The fifth Little Village School novel. 'It's a small village is Barton-in-the-Dale, Mrs Stirling,' said the shopkeeper. 'You ought to know that by now. Nothing can be kept secret for too long. News travels fast.' In the little village of Barton-in-the-Dale, long-hidden secrets are bubbling to the surface. Ashley Underwood and Emmet O'Malley are set to tie the knot, when a revelation from the handsome Irishman's past returns to haunt him. The town's resident nosey-parker discovers some juicy gossip about the primary school's dishy new staff-member, and head teacher Elisabeth Stirling has a very special secret of her own. As the wedding day draws closer, brewing secrets threaten to boil over. But along with the skeletons tumbling out of the closet comes plenty of laughter, drama, friendship and love. One thing's for sure: for some, life in Barton-in-the-Dale will never be the same again.
A SUNDAY TIMES TOP FIVE BESTSELLER SHORTLISTED FOR THE SAMUEL JOHNSON PRIZE 2014 From the author of the New York Times bestseller A Train in Winter comes the extraordinary story of a French village that helped save thousands who were pursued by the Gestapo during World War II. High up in the mountains of the southern Massif Central in France lies a cluster of tiny, remote villages united by a long and particular history. During the Nazi occupation, the inhabitants of the Plateau Vivarais Lignon saved several thousand people from the concentration camps. As the victims of Nazi persecution flooded in – resisters, freemasons, communists and Jews, many of them children – the villagers united to keep them safe. The story of why and how these villages came to save so many people has never been fully told. But several of the remarkable architects of the mission are still alive, as are a number of those they saved. Caroline Moorehead has sought out and interviewed many of the people involved in this extraordinary undertaking, and brings us their unforgettable testimonies. It is a story of courage and determination, of a small number of heroic individuals who risked their lives to save others, and of what can be done when people come together to oppose tyranny.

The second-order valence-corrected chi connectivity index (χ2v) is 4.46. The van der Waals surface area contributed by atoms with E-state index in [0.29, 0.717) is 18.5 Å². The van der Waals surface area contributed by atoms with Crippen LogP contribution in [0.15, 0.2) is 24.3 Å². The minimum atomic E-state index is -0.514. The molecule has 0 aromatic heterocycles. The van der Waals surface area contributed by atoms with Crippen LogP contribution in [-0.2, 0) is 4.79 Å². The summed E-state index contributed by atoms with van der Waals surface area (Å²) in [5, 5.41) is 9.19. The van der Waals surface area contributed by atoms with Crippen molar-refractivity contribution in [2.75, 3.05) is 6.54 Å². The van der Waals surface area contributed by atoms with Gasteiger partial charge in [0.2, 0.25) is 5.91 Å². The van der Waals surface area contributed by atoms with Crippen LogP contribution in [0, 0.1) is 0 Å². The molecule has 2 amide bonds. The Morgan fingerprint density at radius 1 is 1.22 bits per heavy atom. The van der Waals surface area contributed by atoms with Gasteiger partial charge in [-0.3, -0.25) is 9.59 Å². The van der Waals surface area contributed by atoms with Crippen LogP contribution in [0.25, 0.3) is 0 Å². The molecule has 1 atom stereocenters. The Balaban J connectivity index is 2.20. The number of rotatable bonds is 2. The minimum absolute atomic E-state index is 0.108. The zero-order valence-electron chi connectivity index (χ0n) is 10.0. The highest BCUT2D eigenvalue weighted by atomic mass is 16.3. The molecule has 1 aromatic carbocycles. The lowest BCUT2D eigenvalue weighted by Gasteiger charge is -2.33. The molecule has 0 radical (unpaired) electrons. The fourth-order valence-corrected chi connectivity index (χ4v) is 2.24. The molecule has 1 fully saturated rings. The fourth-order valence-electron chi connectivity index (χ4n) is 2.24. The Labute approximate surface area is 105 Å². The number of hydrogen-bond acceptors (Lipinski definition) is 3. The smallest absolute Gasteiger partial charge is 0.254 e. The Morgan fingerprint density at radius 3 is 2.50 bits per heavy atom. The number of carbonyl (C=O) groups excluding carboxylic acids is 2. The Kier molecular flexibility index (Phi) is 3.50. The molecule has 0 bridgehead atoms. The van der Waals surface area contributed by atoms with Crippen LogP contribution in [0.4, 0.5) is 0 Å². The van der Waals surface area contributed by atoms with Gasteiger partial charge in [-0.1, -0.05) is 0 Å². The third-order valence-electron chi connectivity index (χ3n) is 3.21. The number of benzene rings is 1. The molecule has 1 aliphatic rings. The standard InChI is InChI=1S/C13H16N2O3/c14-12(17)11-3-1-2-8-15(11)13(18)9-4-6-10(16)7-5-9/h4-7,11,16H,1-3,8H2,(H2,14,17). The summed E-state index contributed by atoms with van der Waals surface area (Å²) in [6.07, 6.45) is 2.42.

The third Little Village School novel Summer has arrived in Barton-in-the-Dale and as a new term begins at the little primary school, it's not just the warm weather that's getting people hot under the collar. Meetings with the teachers from Urebank School to discuss the merger are producing more than a few fireworks, a disruptive new pupil arrives, set to cause trouble, and a surprising staff love affair is exposed. There's also a big school production of The Wizard of Oz to organise as well as an impending visit from the Minister of Education. Headteacher Elisabeth Devine certainly has her work cut out for her. And that's just some of the drama set to shake-up the village. Throw in a sprinkling of secrets, shocking revelations, old flames, new liaisons, psychics, weddings and misfortune . . . There's plenty to gossip about this term.
1942. Sixteen-year-old Poppy Percival turns up at the gates of Trout's clothing factory in Bethnal Green with no idea what her new life might have in store. There to start work as a seamstress and struggling to get to grips with the noise, dirt and devastation of East London, Poppy can't help but miss the quiet countryside of home. But Poppy harbours a dark secret - one that wrenched her away from all she knew and from which she is still suffering . . . And Poppy's not the only one with a secret. Each of her new friends at the factory is hiding something painful. Vera Shadwell, the forelady, has had a hard life with scars both visible and concealed; her sister Daisy has romantic notions that could get her in trouble; and Sal Fowler, a hardworking mother who worries about her two evacuated boys for good reason. Bound by ties of friendship, loyalty and family, the devastating events of the war will throw each of their lives into turmoil but also bring these women closer to each other than they could ever have imagined.